For more than 40 years, Donald Voorhies Ph.D. has been doing what he said he was born to do — teach. As the school year begins, a reminder of some of the important things about teaching and learning from four former students of the professor. More than 100 students from the more than 2,000 that have passed through his classes at Catholic High School are teachers.
Four former students, now teachers and administration at CHS, recently shared the insight they gleaned in his classroom and now impart to others. Voorhies students are part of an “unspoken club” that may not be exclusive, but sure is unique. The Doc Alumni have watched, listened and learned a few things from the master teacher that all of us could put into practice on daily basis — especially making the most of every moment of every day. Here are some thoughts about the man that inspired them to become teachers. Pictured above from left, Bo Belanger, history teacher, Taylor Ducote, math teacher, Stella Arabie-Delcambre, principal, and Erin Breaux Henry, administrator of student affairs and communications.
What is Dr. Voorhies like as a teacher? Is he tough?
ALL — Yes.
EH class of 1992 — He’s a demanding teacher and sets the bar high. He expects his students to get there, but he’s going to help them.
TD class of 2008 — This is my 6th year teaching high school, I’ve heard other teachers talking about students struggling and how maybe the standards should be lowered to help them. Then I think, that’s not what Doc did. He kept the bar high and provided the step stool to get there. He’d never lower the bar. We’re going to keep the bar high and help until you don’t need the help anymore. I do that because that’s how I observed Doc’s teaching. He never expected less of a student, he expected the student to work hard.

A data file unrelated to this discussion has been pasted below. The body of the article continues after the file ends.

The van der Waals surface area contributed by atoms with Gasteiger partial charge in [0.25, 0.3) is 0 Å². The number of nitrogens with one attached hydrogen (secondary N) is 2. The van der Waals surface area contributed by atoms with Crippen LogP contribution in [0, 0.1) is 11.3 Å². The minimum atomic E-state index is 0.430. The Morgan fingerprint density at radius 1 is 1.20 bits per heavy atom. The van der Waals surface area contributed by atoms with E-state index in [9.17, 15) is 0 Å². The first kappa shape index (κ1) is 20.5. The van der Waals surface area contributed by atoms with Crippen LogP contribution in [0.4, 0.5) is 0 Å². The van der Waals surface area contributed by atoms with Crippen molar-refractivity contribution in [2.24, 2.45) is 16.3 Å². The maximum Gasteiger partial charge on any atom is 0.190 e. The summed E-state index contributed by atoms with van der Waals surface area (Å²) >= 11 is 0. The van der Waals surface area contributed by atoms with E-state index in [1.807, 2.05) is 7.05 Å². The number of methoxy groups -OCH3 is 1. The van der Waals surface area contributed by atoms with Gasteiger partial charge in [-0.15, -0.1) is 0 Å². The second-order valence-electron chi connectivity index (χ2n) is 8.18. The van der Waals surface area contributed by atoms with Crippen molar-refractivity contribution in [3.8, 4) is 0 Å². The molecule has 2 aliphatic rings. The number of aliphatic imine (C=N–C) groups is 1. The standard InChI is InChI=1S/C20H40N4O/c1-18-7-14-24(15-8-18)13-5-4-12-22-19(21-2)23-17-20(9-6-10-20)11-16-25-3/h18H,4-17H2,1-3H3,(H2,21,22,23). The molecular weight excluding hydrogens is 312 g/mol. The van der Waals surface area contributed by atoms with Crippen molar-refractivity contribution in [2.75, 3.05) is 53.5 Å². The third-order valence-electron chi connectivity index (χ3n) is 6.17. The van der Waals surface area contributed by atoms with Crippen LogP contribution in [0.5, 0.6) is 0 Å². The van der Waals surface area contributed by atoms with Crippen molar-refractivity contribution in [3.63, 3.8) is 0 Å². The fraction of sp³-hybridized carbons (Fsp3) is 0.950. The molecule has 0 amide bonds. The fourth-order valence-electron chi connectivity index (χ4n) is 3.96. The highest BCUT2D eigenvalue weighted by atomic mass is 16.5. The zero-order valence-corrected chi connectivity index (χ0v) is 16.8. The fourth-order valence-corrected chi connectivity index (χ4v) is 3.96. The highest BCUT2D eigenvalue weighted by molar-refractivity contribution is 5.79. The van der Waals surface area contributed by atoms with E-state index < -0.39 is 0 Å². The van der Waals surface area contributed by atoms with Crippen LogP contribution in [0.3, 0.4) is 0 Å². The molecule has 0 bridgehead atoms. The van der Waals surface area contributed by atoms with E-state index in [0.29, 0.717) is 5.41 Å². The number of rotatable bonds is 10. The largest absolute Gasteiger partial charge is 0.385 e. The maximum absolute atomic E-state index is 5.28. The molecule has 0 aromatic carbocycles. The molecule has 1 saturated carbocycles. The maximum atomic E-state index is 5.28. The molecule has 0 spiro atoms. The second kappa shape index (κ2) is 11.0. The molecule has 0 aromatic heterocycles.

SD class of 1995 — He offers after hours tutoring if a student needs it. It’s so ingrained in everything he does, it’s as if you’re watching a craft, an artist painting a painting. As teachers we know how hard it is to do this, and he does it in such an innate way it seems effortless to those observing.
When did you first get to know Doc?
SD — I first got to know him as a 7th grade student, he wasn’t my teacher but we were helping at math tournaments and academic competitions. I had the potential to be advanced and although almost every student probably feels this way, at that age, I thought, “Doc took an interest in me.” He took the time to come talk to me, got me out of class and made me feel so special. I may have had a talent in math, but over the years, he’s worked with my children. Seeing him as a parent, a collegue, now his supervisor, he does it with every student. He builds the steps. My interactions with Doc over my whole life, in addition to my family, is as a person and in the classroom. He has been the one to always build the steps. That’s what I’ve taken from him, I call it paying it forward, that in our interactions, they will be better for it. And he does that with everyone.